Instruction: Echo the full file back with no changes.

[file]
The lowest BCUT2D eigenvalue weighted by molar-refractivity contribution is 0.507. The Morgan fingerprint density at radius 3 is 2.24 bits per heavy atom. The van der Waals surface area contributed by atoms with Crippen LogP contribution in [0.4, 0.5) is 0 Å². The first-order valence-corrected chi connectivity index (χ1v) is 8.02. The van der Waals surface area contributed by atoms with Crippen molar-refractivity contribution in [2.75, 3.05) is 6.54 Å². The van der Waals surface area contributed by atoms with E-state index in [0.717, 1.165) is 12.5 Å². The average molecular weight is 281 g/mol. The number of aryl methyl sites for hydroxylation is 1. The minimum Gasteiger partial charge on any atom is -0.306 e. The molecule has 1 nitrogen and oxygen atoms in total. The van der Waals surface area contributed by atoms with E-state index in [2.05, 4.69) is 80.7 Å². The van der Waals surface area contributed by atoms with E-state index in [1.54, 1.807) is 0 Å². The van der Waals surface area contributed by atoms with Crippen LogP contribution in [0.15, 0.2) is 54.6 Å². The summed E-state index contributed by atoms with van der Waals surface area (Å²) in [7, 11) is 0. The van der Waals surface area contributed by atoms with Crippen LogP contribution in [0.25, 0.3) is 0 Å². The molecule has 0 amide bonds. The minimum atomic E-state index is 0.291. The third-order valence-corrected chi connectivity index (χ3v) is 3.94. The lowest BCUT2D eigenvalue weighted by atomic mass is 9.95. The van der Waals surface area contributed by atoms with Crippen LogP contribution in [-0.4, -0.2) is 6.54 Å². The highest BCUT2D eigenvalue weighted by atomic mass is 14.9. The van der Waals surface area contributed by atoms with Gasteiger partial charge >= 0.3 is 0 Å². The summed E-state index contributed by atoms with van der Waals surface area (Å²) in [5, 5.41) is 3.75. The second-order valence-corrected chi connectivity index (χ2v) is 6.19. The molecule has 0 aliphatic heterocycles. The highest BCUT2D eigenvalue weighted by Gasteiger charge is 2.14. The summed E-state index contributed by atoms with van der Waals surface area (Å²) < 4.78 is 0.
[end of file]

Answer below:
The lowest BCUT2D eigenvalue weighted by molar-refractivity contribution is 0.507. The Morgan fingerprint density at radius 3 is 2.24 bits per heavy atom. The van der Waals surface area contributed by atoms with Crippen LogP contribution in [0.4, 0.5) is 0 Å². The first-order valence-corrected chi connectivity index (χ1v) is 8.02. The van der Waals surface area contributed by atoms with Crippen molar-refractivity contribution in [2.75, 3.05) is 6.54 Å². The van der Waals surface area contributed by atoms with E-state index in [0.717, 1.165) is 12.5 Å². The average molecular weight is 281 g/mol. The number of aryl methyl sites for hydroxylation is 1. The minimum Gasteiger partial charge on any atom is -0.306 e. The molecule has 1 nitrogen and oxygen atoms in total. The van der Waals surface area contributed by atoms with E-state index in [2.05, 4.69) is 80.7 Å². The van der Waals surface area contributed by atoms with E-state index in [1.54, 1.807) is 0 Å². The van der Waals surface area contributed by atoms with Crippen LogP contribution in [0.15, 0.2) is 54.6 Å². The summed E-state index contributed by atoms with van der Waals surface area (Å²) in [7, 11) is 0. The van der Waals surface area contributed by atoms with Crippen LogP contribution in [0.25, 0.3) is 0 Å². The molecule has 0 amide bonds. The minimum atomic E-state index is 0.291. The third-order valence-corrected chi connectivity index (χ3v) is 3.94. The lowest BCUT2D eigenvalue weighted by atomic mass is 9.95. The van der Waals surface area contributed by atoms with Crippen LogP contribution in [-0.4, -0.2) is 6.54 Å². The highest BCUT2D eigenvalue weighted by atomic mass is 14.9. The van der Waals surface area contributed by atoms with Gasteiger partial charge >= 0.3 is 0 Å². The summed E-state index contributed by atoms with van der Waals surface area (Å²) in [5, 5.41) is 3.75. The second-order valence-corrected chi connectivity index (χ2v) is 6.19. The molecule has 0 aliphatic heterocycles. The highest BCUT2D eigenvalue weighted by Gasteiger charge is 2.14. The summed E-state index contributed by atoms with van der Waals surface area (Å²) < 4.78 is 0.